EU Body Warns That GDPR Could Hinder Blockchain Innovation

The General Data Protection Regulation law that went into effect a little over two months ago might hinder innovation in the blockchain space, says EU Blockchain Observatory and Forum.

The GDPR’s aim is to protect individual data rights as well as facilitate the free movement of personal data in a single market. But because of the lack of legal clarity between blockchain technology and the law, it is possible that some company in the EU would prefer to stay on the safer side.

And if there are any entrepreneurs that are willing to go through, the uncertainty about the law might haunt them in the future. This could put a brake on the blockchain innovation, the EU body noted in the report that they published titled ‘Blockchain Innovation in Europe’.

Here’s a deeper explanation about the legal uncertainty.

According to the report, GDPR empowers the individuals to have their data amended to maintain accuracy. But if the individual wants to delete their entire data, GDPR provides them the legal right to do so. But in the case of blockchains, deletion of data is not possible. One can only add data to the blockchain that would be processed by the network’s nodes.

The entire basis of the GDPR law is that the individual rights are protected by having a central body that can be held accountable for when things go wrong. But when it comes to blockchain, there is no centralized body. Not only that, it is an open, permissionless blockchain which creates an entirely new point of conflict for the law.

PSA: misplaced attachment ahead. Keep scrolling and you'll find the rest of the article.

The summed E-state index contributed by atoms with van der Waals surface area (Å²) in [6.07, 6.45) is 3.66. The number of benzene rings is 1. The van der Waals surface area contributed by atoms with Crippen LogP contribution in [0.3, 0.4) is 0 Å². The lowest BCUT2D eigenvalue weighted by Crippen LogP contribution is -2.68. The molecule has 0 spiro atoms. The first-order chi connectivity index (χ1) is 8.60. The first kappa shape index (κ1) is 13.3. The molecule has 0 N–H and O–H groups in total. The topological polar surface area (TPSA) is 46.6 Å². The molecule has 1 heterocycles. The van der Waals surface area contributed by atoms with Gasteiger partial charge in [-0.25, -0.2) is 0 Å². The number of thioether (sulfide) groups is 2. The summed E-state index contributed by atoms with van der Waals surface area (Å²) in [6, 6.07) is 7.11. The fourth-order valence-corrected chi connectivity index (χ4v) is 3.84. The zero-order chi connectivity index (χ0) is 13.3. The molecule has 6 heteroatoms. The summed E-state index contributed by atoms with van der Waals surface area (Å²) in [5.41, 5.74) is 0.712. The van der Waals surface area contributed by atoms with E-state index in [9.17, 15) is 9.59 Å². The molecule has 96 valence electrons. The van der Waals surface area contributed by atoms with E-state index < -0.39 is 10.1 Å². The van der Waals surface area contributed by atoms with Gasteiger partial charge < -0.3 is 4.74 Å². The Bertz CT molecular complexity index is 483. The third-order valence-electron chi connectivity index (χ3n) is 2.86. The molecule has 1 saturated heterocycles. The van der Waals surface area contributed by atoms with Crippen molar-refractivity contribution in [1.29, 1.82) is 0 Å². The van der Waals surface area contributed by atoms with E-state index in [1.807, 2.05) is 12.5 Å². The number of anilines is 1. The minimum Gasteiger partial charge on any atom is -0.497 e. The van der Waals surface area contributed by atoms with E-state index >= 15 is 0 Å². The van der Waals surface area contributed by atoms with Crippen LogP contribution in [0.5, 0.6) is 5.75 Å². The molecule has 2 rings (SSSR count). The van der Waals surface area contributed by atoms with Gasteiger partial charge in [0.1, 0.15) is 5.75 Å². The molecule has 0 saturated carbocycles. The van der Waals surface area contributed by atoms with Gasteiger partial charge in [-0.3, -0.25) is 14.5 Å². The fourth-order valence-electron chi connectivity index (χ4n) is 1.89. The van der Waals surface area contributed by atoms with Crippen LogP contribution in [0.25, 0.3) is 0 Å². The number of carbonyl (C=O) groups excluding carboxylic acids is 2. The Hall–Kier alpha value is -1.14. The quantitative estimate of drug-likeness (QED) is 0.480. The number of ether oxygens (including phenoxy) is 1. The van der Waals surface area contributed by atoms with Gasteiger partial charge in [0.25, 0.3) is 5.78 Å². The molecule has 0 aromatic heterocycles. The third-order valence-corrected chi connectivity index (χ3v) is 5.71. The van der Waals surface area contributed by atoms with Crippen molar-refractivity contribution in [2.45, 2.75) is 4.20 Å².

Another point of conflict that blockchain creates is the transferring of data. The GDPR law stipulates that the data can only be transferred to third parties that are based outside the European Union on condition that the data will be held in a jurisdiction which offers data protection levels equivalent to those in the single market.

But when it comes to blockchain, it is impossible to control the geographical area where the data might end up. There is simply no telling where the blockchain’s next node might be and whether that jurisdiction offers appropriate data protection levels.

There are just so many points of conflicts that it makes no sense to change the GDPR law that applies to blockchain technology as well. In fact, any such law would hinder the innovation of the technology.

The reason why GDPR law didn’t consider these scenarios is because, at the time when the law was conceived, blockchain technology was not as widely known as it is now. So naturally, the law assumed that there will always be a central body that collects, stores and processes the data.

But there is some optimism in the report. Because it is possible that blockchain would ultimately evolve to a point where it becomes the tool that helps achieve the ultimate goal of the GDPR. It is possible that most platforms would bake this into their code and support data protection by design. But that will take some time to happen.

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